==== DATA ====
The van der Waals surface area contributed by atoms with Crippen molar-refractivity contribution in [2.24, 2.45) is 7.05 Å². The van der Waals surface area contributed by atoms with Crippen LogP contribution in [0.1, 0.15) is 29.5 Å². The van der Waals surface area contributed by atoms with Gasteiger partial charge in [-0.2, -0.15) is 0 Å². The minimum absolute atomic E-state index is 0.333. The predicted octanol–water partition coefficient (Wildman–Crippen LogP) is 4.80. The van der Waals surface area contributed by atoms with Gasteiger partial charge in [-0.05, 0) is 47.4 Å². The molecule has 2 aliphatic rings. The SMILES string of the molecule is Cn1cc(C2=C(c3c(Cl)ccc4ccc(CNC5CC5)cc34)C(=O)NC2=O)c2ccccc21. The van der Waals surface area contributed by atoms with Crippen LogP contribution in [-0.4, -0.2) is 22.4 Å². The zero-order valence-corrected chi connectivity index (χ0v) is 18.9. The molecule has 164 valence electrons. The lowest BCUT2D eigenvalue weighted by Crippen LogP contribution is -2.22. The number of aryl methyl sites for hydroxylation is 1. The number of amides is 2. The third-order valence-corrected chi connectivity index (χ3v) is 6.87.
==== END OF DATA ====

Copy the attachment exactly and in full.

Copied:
The van der Waals surface area contributed by atoms with Crippen molar-refractivity contribution in [2.24, 2.45) is 7.05 Å². The van der Waals surface area contributed by atoms with Crippen LogP contribution in [0.1, 0.15) is 29.5 Å². The van der Waals surface area contributed by atoms with Gasteiger partial charge in [-0.2, -0.15) is 0 Å². The minimum absolute atomic E-state index is 0.333. The predicted octanol–water partition coefficient (Wildman–Crippen LogP) is 4.80. The van der Waals surface area contributed by atoms with Gasteiger partial charge in [-0.05, 0) is 47.4 Å². The molecule has 2 aliphatic rings. The SMILES string of the molecule is Cn1cc(C2=C(c3c(Cl)ccc4ccc(CNC5CC5)cc34)C(=O)NC2=O)c2ccccc21. The van der Waals surface area contributed by atoms with Crippen LogP contribution in [-0.4, -0.2) is 22.4 Å². The zero-order valence-corrected chi connectivity index (χ0v) is 18.9. The molecule has 164 valence electrons. The lowest BCUT2D eigenvalue weighted by Crippen LogP contribution is -2.22. The number of aryl methyl sites for hydroxylation is 1. The number of amides is 2. The third-order valence-corrected chi connectivity index (χ3v) is 6.87.